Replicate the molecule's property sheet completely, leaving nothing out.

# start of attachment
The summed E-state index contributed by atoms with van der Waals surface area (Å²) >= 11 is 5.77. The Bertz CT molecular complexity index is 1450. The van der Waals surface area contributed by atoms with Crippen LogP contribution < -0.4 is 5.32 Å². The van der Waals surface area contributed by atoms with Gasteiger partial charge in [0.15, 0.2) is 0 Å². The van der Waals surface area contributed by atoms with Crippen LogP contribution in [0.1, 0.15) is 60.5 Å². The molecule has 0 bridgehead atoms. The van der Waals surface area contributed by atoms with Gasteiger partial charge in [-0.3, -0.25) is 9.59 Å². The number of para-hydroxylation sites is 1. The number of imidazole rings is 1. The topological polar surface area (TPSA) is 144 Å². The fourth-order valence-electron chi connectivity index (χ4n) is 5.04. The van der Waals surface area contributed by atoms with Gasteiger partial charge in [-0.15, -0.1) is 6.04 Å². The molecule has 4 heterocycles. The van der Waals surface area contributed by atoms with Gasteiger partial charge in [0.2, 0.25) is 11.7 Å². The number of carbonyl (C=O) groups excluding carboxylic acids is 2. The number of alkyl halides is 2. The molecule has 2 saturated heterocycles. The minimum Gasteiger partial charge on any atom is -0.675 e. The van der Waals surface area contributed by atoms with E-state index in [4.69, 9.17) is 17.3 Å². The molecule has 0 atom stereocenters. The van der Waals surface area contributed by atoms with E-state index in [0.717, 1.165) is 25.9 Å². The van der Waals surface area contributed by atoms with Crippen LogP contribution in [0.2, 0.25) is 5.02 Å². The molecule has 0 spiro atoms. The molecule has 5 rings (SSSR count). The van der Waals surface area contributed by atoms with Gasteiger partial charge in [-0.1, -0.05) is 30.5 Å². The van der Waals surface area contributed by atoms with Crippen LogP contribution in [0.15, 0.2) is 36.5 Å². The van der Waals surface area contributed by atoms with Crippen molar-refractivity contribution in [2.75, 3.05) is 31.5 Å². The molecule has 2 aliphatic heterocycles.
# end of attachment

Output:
The summed E-state index contributed by atoms with van der Waals surface area (Å²) >= 11 is 5.77. The Bertz CT molecular complexity index is 1450. The van der Waals surface area contributed by atoms with Crippen LogP contribution < -0.4 is 5.32 Å². The van der Waals surface area contributed by atoms with Gasteiger partial charge in [0.15, 0.2) is 0 Å². The van der Waals surface area contributed by atoms with Crippen LogP contribution in [0.1, 0.15) is 60.5 Å². The molecule has 0 bridgehead atoms. The van der Waals surface area contributed by atoms with Gasteiger partial charge in [-0.3, -0.25) is 9.59 Å². The number of para-hydroxylation sites is 1. The number of imidazole rings is 1. The topological polar surface area (TPSA) is 144 Å². The fourth-order valence-electron chi connectivity index (χ4n) is 5.04. The van der Waals surface area contributed by atoms with Gasteiger partial charge in [-0.15, -0.1) is 6.04 Å². The molecule has 4 heterocycles. The van der Waals surface area contributed by atoms with Gasteiger partial charge in [0.2, 0.25) is 11.7 Å². The number of carbonyl (C=O) groups excluding carboxylic acids is 2. The number of alkyl halides is 2. The molecule has 2 saturated heterocycles. The minimum Gasteiger partial charge on any atom is -0.675 e. The van der Waals surface area contributed by atoms with E-state index in [4.69, 9.17) is 17.3 Å². The molecule has 0 atom stereocenters. The van der Waals surface area contributed by atoms with E-state index in [0.717, 1.165) is 25.9 Å². The van der Waals surface area contributed by atoms with Crippen LogP contribution in [0.2, 0.25) is 5.02 Å². The molecule has 0 spiro atoms. The molecule has 5 rings (SSSR count). The van der Waals surface area contributed by atoms with Gasteiger partial charge in [-0.1, -0.05) is 30.5 Å². The van der Waals surface area contributed by atoms with Crippen LogP contribution in [0.15, 0.2) is 36.5 Å². The van der Waals surface area contributed by atoms with Crippen molar-refractivity contribution in [2.75, 3.05) is 31.5 Å². The molecule has 2 aliphatic heterocycles.